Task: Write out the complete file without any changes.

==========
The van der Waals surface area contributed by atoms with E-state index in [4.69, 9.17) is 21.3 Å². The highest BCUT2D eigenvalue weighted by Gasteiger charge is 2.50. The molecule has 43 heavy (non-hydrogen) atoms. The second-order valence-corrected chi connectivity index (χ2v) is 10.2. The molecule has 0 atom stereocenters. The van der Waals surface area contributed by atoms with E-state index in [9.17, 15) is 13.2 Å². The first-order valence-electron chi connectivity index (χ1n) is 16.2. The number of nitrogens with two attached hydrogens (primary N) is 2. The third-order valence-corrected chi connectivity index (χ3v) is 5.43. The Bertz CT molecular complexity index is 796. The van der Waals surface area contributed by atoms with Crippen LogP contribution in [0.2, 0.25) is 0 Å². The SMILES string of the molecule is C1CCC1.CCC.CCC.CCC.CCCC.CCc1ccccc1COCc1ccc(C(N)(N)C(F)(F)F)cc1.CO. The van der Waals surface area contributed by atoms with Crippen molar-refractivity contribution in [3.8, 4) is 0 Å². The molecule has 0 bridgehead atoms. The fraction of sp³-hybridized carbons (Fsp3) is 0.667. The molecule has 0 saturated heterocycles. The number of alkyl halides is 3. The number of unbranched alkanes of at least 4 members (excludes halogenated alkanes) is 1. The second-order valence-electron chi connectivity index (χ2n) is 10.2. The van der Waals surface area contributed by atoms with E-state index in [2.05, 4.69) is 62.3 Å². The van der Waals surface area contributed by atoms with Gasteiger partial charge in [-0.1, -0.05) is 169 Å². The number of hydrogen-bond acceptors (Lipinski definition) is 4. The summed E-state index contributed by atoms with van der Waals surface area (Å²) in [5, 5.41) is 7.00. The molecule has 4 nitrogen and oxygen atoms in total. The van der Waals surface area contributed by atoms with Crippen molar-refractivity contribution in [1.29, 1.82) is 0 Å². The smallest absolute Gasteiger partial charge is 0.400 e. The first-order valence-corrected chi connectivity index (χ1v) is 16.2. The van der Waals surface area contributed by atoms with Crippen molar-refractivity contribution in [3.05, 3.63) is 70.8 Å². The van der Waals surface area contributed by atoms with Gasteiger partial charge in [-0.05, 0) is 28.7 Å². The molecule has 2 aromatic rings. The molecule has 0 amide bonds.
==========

The van der Waals surface area contributed by atoms with E-state index in [4.69, 9.17) is 21.3 Å². The highest BCUT2D eigenvalue weighted by Gasteiger charge is 2.50. The molecule has 43 heavy (non-hydrogen) atoms. The second-order valence-corrected chi connectivity index (χ2v) is 10.2. The molecule has 0 atom stereocenters. The van der Waals surface area contributed by atoms with E-state index in [9.17, 15) is 13.2 Å². The first-order valence-electron chi connectivity index (χ1n) is 16.2. The number of nitrogens with two attached hydrogens (primary N) is 2. The third-order valence-corrected chi connectivity index (χ3v) is 5.43. The Bertz CT molecular complexity index is 796. The van der Waals surface area contributed by atoms with Crippen LogP contribution in [0.2, 0.25) is 0 Å². The SMILES string of the molecule is C1CCC1.CCC.CCC.CCC.CCCC.CCc1ccccc1COCc1ccc(C(N)(N)C(F)(F)F)cc1.CO. The van der Waals surface area contributed by atoms with Crippen molar-refractivity contribution in [3.8, 4) is 0 Å². The molecule has 0 bridgehead atoms. The fraction of sp³-hybridized carbons (Fsp3) is 0.667. The molecule has 0 saturated heterocycles. The number of alkyl halides is 3. The number of unbranched alkanes of at least 4 members (excludes halogenated alkanes) is 1. The second-order valence-electron chi connectivity index (χ2n) is 10.2. The van der Waals surface area contributed by atoms with E-state index in [2.05, 4.69) is 62.3 Å². The van der Waals surface area contributed by atoms with Gasteiger partial charge in [-0.1, -0.05) is 169 Å². The number of hydrogen-bond acceptors (Lipinski definition) is 4. The summed E-state index contributed by atoms with van der Waals surface area (Å²) in [5, 5.41) is 7.00. The molecule has 4 nitrogen and oxygen atoms in total. The van der Waals surface area contributed by atoms with Crippen molar-refractivity contribution in [1.29, 1.82) is 0 Å². The smallest absolute Gasteiger partial charge is 0.400 e. The first-order valence-corrected chi connectivity index (χ1v) is 16.2. The van der Waals surface area contributed by atoms with Crippen molar-refractivity contribution in [3.05, 3.63) is 70.8 Å². The van der Waals surface area contributed by atoms with Gasteiger partial charge in [-0.05, 0) is 28.7 Å². The molecule has 2 aromatic rings. The molecule has 0 amide bonds.